This morning I spoke with David Plouffe, the campaign manager for then-Sen. Barack Obama’s 2008 presidential campaign, who said giving up on health care reform legislation would be a victory for the insurance companies and a disaster for Democrats.
“You’re seeing a lot of Republicans out there saying, you know, ‘Let’s just scrap it, let’s start over,’” Plouffe said. “That’s what we’ve been doing in this country for years, decades, and even generations. And that’s what the insurance companies want us to do.”
Plouffe said “the health care plan has become a caricature. And if we walk away from it now everyone who supported it is going to have all of the downside and none of the upside.” Not passing health care reform legislation would be “the worst thing we can do as a Democratic party.”
On the other hand, Plouffe said, “if this passes, every American is gonna say, ‘Hey—nothing’s changed for me in my ability to see my doctor.’ Seniors are going to see that they’re going to get relief on health care costs. Businesses are going to see costs go down. Pre-existing conditions are no longer going to be an issue in terms of coverage. So I think we have to press forward here. Most importantly because it’s the right thing to do for the country.”
As to what strategy Democrats should pursue in a Senate with only 59 Democratic votes, Plouffe said “the bill that was passed out of the Senate accomplishes a lot of the president’s priorities or all of them: Lowering costs, ending insurance company abuses, providing coverage in a way that’s going to strengthen our country for the long term.”
Asked about plans to have House Democrats pass the Senate bill, Plouffe said, “to me, it would probably be the, you know, a sound option because I think we cannot wait in this country.”
“We were given control of the House and Senate in 2006, we won the White House in 2008, we have to deliver, we have to lead, and if we don’t I think people will rightfully question you know how well this has really turned out,” Plouffe said. “So we have to really lead on this and have the courage to do so. And I think if we do that in the years to come, the country will be better off in the years to come but I think also politically we’ll be better off.”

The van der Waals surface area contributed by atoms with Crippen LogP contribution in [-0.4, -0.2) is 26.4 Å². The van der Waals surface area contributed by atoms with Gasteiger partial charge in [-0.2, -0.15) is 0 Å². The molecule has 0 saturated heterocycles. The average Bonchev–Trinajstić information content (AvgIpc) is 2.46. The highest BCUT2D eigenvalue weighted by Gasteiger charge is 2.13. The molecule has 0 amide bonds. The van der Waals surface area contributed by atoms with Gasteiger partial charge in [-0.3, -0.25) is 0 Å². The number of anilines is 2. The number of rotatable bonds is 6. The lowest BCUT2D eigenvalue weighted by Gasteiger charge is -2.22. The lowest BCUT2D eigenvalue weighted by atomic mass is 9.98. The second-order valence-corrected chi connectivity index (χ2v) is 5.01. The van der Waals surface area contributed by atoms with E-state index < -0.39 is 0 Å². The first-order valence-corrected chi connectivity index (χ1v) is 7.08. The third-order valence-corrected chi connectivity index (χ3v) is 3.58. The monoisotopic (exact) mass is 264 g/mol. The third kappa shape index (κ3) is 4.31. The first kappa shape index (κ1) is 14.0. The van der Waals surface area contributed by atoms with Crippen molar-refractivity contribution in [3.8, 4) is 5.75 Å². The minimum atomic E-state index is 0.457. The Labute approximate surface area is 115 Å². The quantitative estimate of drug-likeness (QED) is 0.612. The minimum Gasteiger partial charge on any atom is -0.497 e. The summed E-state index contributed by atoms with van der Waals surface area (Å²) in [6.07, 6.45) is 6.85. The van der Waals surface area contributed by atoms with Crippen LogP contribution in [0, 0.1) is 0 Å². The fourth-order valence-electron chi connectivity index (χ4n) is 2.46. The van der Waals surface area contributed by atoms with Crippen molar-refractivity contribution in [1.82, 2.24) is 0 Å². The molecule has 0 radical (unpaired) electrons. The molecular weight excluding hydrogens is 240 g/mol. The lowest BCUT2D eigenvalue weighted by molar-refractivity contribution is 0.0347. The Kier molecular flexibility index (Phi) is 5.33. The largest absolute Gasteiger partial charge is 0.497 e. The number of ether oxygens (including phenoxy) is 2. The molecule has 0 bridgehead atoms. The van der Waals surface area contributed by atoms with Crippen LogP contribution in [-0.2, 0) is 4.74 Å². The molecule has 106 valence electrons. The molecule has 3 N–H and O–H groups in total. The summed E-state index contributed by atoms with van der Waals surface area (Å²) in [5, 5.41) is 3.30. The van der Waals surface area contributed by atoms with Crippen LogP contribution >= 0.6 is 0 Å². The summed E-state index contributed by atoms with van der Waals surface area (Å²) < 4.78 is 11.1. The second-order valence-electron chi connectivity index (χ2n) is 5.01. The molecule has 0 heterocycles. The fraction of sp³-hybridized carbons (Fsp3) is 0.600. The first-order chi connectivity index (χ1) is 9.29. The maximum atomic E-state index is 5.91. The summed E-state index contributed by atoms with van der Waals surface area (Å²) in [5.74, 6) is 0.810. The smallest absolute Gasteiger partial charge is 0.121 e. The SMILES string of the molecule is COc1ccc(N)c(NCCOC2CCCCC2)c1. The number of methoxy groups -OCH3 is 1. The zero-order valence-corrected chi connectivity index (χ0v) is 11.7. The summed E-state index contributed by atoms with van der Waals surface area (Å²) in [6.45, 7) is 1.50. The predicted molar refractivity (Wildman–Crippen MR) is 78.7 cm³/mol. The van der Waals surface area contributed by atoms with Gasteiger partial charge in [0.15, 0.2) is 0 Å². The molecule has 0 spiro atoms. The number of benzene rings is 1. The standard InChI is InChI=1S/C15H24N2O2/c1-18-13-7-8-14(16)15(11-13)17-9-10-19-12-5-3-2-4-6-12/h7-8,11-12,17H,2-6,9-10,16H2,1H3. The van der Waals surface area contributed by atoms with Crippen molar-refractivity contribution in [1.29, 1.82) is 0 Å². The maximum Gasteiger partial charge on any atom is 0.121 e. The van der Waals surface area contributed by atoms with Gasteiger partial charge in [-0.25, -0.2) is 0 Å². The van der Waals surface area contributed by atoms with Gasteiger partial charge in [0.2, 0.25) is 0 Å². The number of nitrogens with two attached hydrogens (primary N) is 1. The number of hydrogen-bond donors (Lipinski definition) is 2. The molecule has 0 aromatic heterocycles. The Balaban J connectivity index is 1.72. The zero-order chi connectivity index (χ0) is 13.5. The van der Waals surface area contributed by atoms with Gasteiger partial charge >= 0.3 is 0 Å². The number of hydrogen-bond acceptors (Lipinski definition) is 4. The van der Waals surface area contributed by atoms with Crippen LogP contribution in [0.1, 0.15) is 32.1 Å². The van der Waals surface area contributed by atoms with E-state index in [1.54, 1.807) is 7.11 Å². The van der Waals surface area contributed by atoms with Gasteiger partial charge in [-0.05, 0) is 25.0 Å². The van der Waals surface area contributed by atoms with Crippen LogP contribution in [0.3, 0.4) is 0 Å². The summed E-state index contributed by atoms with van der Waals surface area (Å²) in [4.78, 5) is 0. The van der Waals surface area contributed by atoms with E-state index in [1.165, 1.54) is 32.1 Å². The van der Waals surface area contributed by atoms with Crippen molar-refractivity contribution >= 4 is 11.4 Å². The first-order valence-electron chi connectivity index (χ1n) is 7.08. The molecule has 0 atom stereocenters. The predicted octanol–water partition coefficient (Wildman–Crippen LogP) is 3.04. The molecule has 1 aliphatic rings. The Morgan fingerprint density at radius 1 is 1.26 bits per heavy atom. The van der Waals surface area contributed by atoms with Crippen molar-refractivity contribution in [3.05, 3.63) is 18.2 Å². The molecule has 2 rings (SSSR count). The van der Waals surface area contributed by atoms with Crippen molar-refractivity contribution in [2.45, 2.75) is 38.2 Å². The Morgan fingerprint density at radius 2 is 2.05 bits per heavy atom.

In a not-so-veiled shot at Massachusetts attorney general Martha Coakley and her failed Senate campaign, Plouffe said, “obviously what’s frustrating about Massachusetts is I think even a mediocre campaign on our side would have won that race.”
Plouffe said that Sen.-elect Scott Brown’s opposition to Democrats’ health care reform proposals worked because “what’s happening now is on health care is there’s a lot of energy on the Republican party but even independents I think are being told, ‘Here’s what’s going to happen on health care: You’re not going to be able to see your doctor anymore, there’s not going to be any cost relief, you know, you’re not going to be able to get your procedures.’ None of that is going to happen and perhaps we need to do a better job of messaging that.
“I think the thing that’s going to solve that problem is to pass it. Because health care reform ultimately if it passes, the evaluation of it is not going to be a Washington, DC, spin war. Every American is a consumer of health care and they’ll make their own decision about what does health care reform mean to me and I think if we pass this we’re going to begin to get the upside politically of taking on the insurance companies finally and delivering on some of the promise of the campaign from 2008.”